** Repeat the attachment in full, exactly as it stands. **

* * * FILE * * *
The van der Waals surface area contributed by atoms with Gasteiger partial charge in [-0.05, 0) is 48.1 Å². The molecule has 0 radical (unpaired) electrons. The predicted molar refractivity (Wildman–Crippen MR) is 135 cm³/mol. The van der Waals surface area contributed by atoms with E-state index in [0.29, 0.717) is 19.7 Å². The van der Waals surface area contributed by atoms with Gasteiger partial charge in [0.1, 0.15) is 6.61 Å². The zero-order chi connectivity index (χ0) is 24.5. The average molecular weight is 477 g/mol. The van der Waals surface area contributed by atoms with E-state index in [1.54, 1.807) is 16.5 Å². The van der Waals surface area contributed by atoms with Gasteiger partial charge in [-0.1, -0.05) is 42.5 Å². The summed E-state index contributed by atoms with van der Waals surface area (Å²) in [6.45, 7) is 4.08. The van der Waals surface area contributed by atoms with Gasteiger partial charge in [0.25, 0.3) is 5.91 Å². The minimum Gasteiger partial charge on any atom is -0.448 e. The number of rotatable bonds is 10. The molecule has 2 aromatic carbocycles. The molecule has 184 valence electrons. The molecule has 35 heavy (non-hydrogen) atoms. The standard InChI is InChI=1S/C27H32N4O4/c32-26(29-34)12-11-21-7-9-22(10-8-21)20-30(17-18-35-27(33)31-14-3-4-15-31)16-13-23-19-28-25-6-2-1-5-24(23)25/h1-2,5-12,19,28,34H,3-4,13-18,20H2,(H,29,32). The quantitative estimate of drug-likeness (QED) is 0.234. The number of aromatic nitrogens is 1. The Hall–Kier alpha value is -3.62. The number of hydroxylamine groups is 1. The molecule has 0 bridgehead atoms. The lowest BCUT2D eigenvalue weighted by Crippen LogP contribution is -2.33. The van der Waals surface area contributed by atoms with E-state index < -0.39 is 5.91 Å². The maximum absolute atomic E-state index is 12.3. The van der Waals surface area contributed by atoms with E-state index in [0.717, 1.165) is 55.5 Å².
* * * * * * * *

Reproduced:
The van der Waals surface area contributed by atoms with Gasteiger partial charge in [-0.05, 0) is 48.1 Å². The molecule has 0 radical (unpaired) electrons. The predicted molar refractivity (Wildman–Crippen MR) is 135 cm³/mol. The van der Waals surface area contributed by atoms with E-state index in [0.29, 0.717) is 19.7 Å². The van der Waals surface area contributed by atoms with Gasteiger partial charge in [0.1, 0.15) is 6.61 Å². The zero-order chi connectivity index (χ0) is 24.5. The average molecular weight is 477 g/mol. The van der Waals surface area contributed by atoms with E-state index in [1.54, 1.807) is 16.5 Å². The van der Waals surface area contributed by atoms with Gasteiger partial charge in [-0.1, -0.05) is 42.5 Å². The summed E-state index contributed by atoms with van der Waals surface area (Å²) in [6.45, 7) is 4.08. The van der Waals surface area contributed by atoms with Gasteiger partial charge in [0.25, 0.3) is 5.91 Å². The minimum Gasteiger partial charge on any atom is -0.448 e. The number of rotatable bonds is 10. The molecule has 2 aromatic carbocycles. The molecule has 184 valence electrons. The molecule has 35 heavy (non-hydrogen) atoms. The standard InChI is InChI=1S/C27H32N4O4/c32-26(29-34)12-11-21-7-9-22(10-8-21)20-30(17-18-35-27(33)31-14-3-4-15-31)16-13-23-19-28-25-6-2-1-5-24(23)25/h1-2,5-12,19,28,34H,3-4,13-18,20H2,(H,29,32). The quantitative estimate of drug-likeness (QED) is 0.234. The number of aromatic nitrogens is 1. The Hall–Kier alpha value is -3.62. The number of hydroxylamine groups is 1. The molecule has 0 bridgehead atoms. The lowest BCUT2D eigenvalue weighted by Crippen LogP contribution is -2.33. The van der Waals surface area contributed by atoms with E-state index < -0.39 is 5.91 Å². The maximum absolute atomic E-state index is 12.3. The van der Waals surface area contributed by atoms with E-state index in [0.717, 1.165) is 55.5 Å².